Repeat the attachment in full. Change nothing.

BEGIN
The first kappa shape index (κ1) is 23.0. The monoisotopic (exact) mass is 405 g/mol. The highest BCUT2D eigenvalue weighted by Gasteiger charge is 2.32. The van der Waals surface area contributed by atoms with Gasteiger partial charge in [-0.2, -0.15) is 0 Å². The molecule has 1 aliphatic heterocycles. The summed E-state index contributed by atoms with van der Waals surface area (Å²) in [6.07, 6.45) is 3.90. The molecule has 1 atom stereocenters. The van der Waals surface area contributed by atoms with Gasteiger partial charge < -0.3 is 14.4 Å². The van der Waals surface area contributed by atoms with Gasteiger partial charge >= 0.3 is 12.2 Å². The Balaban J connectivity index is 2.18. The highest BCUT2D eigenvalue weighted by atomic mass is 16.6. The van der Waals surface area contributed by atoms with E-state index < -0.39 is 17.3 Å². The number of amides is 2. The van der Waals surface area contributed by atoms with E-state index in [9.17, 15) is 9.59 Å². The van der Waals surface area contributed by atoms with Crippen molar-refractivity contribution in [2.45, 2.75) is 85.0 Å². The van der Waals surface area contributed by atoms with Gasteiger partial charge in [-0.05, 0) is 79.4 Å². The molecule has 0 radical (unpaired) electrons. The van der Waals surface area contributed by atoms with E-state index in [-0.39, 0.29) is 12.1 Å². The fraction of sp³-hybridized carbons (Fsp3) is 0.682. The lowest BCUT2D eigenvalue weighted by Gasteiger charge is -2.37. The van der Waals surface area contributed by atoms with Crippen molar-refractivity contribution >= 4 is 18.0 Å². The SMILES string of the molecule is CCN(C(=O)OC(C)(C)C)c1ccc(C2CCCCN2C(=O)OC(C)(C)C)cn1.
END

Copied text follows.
The first kappa shape index (κ1) is 23.0. The monoisotopic (exact) mass is 405 g/mol. The highest BCUT2D eigenvalue weighted by Gasteiger charge is 2.32. The van der Waals surface area contributed by atoms with Gasteiger partial charge in [-0.2, -0.15) is 0 Å². The molecule has 1 aliphatic heterocycles. The summed E-state index contributed by atoms with van der Waals surface area (Å²) in [6.07, 6.45) is 3.90. The molecule has 1 atom stereocenters. The van der Waals surface area contributed by atoms with Gasteiger partial charge < -0.3 is 14.4 Å². The van der Waals surface area contributed by atoms with Gasteiger partial charge >= 0.3 is 12.2 Å². The Balaban J connectivity index is 2.18. The highest BCUT2D eigenvalue weighted by atomic mass is 16.6. The van der Waals surface area contributed by atoms with E-state index < -0.39 is 17.3 Å². The number of amides is 2. The van der Waals surface area contributed by atoms with E-state index in [9.17, 15) is 9.59 Å². The van der Waals surface area contributed by atoms with Crippen molar-refractivity contribution in [2.45, 2.75) is 85.0 Å². The van der Waals surface area contributed by atoms with Gasteiger partial charge in [-0.05, 0) is 79.4 Å². The molecule has 0 radical (unpaired) electrons. The van der Waals surface area contributed by atoms with E-state index in [-0.39, 0.29) is 12.1 Å². The fraction of sp³-hybridized carbons (Fsp3) is 0.682. The lowest BCUT2D eigenvalue weighted by Gasteiger charge is -2.37. The van der Waals surface area contributed by atoms with Crippen molar-refractivity contribution >= 4 is 18.0 Å². The SMILES string of the molecule is CCN(C(=O)OC(C)(C)C)c1ccc(C2CCCCN2C(=O)OC(C)(C)C)cn1.